This easternmost district, which is Bhutan’s largest, is accessible by road from the south and west. It is also home to the Dakpas or nomads, who live in the valleys of Merak and Sakteng.
Places of interest in Trashigang
Trashigang Dzong: Built in 1659 as a fortress practically impregnable, being protected on three sides by river and ravines, and from behind by the mountain, it now serves both for administrative and religious blocks.
Radi Valley: It is 18 kilometers to the north Trashigang. This valley is beautiful with terraced rice field and well known for dying and weaving of textiles known as ‘burre’. In the past people in this valley used to rear cocoons for silk. They use only vegetable colors while dying silk. There is also a huge Nyimapa monastic school known as Ranjung Wosel Chholing, located on a hill at Rangung (Radi).
Formally under Trashigang, but separated in the early 1990’s it border’s the Indian state of Arunachal Pradesh. From Trashigang it takes 3 hrs. to cover 53 kilometers till Trashiyantsi. When highway was not built, Trashi Yantse was important because it lay on one of the caravan routes leading from Trashigang through Trashiyantsi, over the high mountains to Lhuntsi and then over Rodung La (4200m) to Bumthang.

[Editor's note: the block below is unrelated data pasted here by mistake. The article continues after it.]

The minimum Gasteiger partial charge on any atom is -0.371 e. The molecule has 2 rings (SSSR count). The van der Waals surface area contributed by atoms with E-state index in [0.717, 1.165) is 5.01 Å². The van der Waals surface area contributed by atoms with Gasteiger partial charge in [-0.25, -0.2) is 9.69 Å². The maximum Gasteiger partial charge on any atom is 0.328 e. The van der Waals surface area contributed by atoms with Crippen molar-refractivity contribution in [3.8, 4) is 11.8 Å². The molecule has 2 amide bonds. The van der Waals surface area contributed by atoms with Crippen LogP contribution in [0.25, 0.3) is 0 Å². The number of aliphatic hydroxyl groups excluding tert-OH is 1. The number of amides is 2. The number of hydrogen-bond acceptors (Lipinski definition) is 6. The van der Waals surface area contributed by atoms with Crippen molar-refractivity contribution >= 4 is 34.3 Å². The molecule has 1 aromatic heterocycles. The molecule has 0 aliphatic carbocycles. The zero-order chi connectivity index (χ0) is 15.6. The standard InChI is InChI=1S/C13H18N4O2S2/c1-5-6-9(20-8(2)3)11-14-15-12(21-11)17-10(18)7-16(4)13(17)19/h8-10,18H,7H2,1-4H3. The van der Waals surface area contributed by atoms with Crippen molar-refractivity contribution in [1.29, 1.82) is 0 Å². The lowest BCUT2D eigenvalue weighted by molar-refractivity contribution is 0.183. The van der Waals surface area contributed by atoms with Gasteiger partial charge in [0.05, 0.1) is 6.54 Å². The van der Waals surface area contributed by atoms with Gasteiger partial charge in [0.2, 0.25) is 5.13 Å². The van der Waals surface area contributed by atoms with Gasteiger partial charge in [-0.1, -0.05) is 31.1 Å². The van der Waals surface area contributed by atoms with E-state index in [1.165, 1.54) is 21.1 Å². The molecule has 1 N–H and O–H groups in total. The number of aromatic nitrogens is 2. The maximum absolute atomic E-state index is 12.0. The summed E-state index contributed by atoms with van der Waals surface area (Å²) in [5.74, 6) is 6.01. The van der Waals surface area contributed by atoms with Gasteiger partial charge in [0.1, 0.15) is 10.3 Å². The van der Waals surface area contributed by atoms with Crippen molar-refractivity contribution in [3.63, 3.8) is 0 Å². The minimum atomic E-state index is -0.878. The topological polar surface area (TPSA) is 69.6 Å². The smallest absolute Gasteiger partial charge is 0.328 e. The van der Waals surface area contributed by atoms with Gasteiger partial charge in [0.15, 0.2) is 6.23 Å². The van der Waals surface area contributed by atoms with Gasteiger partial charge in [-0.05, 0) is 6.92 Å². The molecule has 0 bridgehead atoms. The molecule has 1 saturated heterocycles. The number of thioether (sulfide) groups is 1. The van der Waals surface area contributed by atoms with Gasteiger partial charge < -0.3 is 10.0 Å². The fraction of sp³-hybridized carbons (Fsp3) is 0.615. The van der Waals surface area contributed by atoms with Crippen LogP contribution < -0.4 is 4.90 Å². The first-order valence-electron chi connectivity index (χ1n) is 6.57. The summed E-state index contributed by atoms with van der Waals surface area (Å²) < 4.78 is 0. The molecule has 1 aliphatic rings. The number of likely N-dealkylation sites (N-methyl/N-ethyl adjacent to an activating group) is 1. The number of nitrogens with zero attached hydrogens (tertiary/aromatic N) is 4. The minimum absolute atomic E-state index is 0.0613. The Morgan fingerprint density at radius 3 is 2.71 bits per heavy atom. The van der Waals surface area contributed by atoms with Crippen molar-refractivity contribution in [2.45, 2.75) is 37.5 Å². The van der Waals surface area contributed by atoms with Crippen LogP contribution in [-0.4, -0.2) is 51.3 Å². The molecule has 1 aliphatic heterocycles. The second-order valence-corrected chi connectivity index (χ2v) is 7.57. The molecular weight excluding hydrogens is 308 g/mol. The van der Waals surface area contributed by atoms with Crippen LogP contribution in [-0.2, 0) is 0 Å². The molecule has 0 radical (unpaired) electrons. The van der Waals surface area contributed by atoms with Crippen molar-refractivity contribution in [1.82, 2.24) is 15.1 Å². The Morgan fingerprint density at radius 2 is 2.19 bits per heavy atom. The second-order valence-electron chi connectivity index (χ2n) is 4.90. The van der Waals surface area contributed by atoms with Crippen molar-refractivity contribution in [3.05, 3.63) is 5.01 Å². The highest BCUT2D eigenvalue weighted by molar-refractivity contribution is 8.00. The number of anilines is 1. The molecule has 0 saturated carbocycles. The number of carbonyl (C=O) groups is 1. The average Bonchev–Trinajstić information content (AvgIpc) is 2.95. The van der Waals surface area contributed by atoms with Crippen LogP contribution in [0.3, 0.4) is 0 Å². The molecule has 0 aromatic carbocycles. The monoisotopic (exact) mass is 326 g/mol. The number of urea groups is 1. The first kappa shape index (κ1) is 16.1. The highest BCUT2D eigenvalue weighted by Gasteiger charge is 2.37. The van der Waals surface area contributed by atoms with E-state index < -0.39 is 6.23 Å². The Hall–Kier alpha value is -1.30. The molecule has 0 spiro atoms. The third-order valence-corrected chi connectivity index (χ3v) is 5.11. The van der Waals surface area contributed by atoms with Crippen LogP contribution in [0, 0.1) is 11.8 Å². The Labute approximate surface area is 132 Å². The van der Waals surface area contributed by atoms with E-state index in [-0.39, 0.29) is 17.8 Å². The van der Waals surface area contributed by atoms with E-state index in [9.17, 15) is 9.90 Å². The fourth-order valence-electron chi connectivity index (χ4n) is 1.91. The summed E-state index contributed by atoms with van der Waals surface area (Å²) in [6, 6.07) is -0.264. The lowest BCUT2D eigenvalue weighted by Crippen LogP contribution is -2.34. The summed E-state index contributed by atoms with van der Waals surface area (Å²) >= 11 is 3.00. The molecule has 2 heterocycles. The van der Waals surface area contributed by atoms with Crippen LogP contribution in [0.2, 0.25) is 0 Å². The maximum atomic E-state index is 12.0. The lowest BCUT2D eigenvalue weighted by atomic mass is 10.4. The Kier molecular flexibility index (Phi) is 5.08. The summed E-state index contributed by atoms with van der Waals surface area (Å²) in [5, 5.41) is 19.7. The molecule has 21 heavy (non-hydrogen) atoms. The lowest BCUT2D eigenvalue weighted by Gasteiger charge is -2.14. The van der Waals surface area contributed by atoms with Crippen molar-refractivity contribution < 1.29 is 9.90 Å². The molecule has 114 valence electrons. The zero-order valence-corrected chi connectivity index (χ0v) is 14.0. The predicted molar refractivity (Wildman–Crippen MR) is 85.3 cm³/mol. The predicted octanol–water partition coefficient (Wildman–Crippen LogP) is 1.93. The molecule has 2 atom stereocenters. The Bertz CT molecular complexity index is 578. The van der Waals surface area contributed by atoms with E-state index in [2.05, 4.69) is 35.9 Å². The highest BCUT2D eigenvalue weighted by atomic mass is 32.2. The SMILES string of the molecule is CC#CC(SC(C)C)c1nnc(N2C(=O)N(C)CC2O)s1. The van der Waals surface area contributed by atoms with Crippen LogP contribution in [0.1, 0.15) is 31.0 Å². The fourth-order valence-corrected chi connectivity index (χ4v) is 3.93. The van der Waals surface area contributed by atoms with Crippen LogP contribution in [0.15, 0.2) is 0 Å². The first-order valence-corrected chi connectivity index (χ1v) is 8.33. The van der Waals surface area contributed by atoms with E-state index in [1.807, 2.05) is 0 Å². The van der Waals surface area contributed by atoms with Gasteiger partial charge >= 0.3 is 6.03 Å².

Places of interest in Trashiyantsi
Gom Kora temple: At a point 15 kilometers from Trashigang, this temple is one of the famous places where Guru Rimpoche meditated and took the form of Garuda in order to subdue a demon who dwelt in the big rock. Guru Rimpoche’s imprints are visible on the big rock behind the temple. It is also the venue of Gom Kora festival, where people from as far as Arunachal in India, walk across high mountains to attend this special event. Two kilometers from Gom Kora, at Doksum, there is an old, abandoned iron chain-link bridge, believed to be the last surviving bridge of those built by Tibetan saint Thangtong Gyalpo.
Chorten Kora: This gigantic stupa near the river was built in the 18th century as per the prediction of Guru Rimpoche. It is in Nepalese style with eyes painted on all four sides. In early spring, a great religious festival takes place annually at Chorten Kora, where masses of people from all parts of eastern Bhutan and some from as far as Arunachal, India, circumambulate the stupa with prayer beads and whirling wheels, chanting the mantra ‘Om Mani Padme Hung’.
Bomdeling: About an hour walk north of Chorten Kora, this is the roosting place of a flock of black-necked cranes during winters.
]It is 185 km drive from Trashigang to Samdrupjonkhar and there are not many important historical places en route, but for bird lovers, this stretch of the journey is the best; besides many other species, the very rare Tragopan the ‘Rufus Necked Hornbill’ can be seen here. Samdrupjonkhar is a very convenient town for exit to the Indian sate of Assam.